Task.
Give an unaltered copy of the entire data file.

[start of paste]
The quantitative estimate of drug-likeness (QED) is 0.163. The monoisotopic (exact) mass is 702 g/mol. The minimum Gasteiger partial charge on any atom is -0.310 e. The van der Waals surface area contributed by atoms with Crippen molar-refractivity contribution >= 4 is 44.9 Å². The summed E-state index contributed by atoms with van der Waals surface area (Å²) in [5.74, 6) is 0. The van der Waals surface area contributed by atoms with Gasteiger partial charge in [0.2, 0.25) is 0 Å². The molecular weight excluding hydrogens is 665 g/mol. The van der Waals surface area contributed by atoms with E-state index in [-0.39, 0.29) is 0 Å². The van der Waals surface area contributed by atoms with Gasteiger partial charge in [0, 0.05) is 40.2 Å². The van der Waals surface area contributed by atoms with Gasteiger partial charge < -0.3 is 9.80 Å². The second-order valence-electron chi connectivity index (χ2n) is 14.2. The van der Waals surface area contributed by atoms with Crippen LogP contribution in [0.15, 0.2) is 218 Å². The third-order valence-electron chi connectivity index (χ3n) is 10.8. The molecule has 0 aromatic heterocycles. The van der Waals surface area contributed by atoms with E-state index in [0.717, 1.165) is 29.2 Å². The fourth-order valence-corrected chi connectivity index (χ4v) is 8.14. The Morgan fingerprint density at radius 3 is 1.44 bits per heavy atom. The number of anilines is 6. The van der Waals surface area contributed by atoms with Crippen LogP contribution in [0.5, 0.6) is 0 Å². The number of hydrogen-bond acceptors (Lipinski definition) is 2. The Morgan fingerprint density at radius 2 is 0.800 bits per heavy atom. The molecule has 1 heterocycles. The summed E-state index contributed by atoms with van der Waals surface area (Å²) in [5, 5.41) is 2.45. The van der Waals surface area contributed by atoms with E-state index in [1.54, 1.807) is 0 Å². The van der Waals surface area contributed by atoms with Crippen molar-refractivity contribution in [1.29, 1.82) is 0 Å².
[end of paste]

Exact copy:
The quantitative estimate of drug-likeness (QED) is 0.163. The monoisotopic (exact) mass is 702 g/mol. The minimum Gasteiger partial charge on any atom is -0.310 e. The van der Waals surface area contributed by atoms with Crippen molar-refractivity contribution >= 4 is 44.9 Å². The summed E-state index contributed by atoms with van der Waals surface area (Å²) in [5.74, 6) is 0. The van der Waals surface area contributed by atoms with Gasteiger partial charge in [0.2, 0.25) is 0 Å². The molecular weight excluding hydrogens is 665 g/mol. The van der Waals surface area contributed by atoms with E-state index in [-0.39, 0.29) is 0 Å². The van der Waals surface area contributed by atoms with Gasteiger partial charge in [0, 0.05) is 40.2 Å². The van der Waals surface area contributed by atoms with Gasteiger partial charge < -0.3 is 9.80 Å². The second-order valence-electron chi connectivity index (χ2n) is 14.2. The van der Waals surface area contributed by atoms with Crippen LogP contribution in [0.15, 0.2) is 218 Å². The third-order valence-electron chi connectivity index (χ3n) is 10.8. The molecule has 0 aromatic heterocycles. The van der Waals surface area contributed by atoms with E-state index in [0.717, 1.165) is 29.2 Å². The fourth-order valence-corrected chi connectivity index (χ4v) is 8.14. The Morgan fingerprint density at radius 3 is 1.44 bits per heavy atom. The number of anilines is 6. The van der Waals surface area contributed by atoms with Crippen LogP contribution in [0.5, 0.6) is 0 Å². The number of hydrogen-bond acceptors (Lipinski definition) is 2. The Morgan fingerprint density at radius 2 is 0.800 bits per heavy atom. The molecule has 1 heterocycles. The summed E-state index contributed by atoms with van der Waals surface area (Å²) in [5, 5.41) is 2.45. The van der Waals surface area contributed by atoms with E-state index in [1.54, 1.807) is 0 Å². The van der Waals surface area contributed by atoms with Crippen molar-refractivity contribution in [1.29, 1.82) is 0 Å².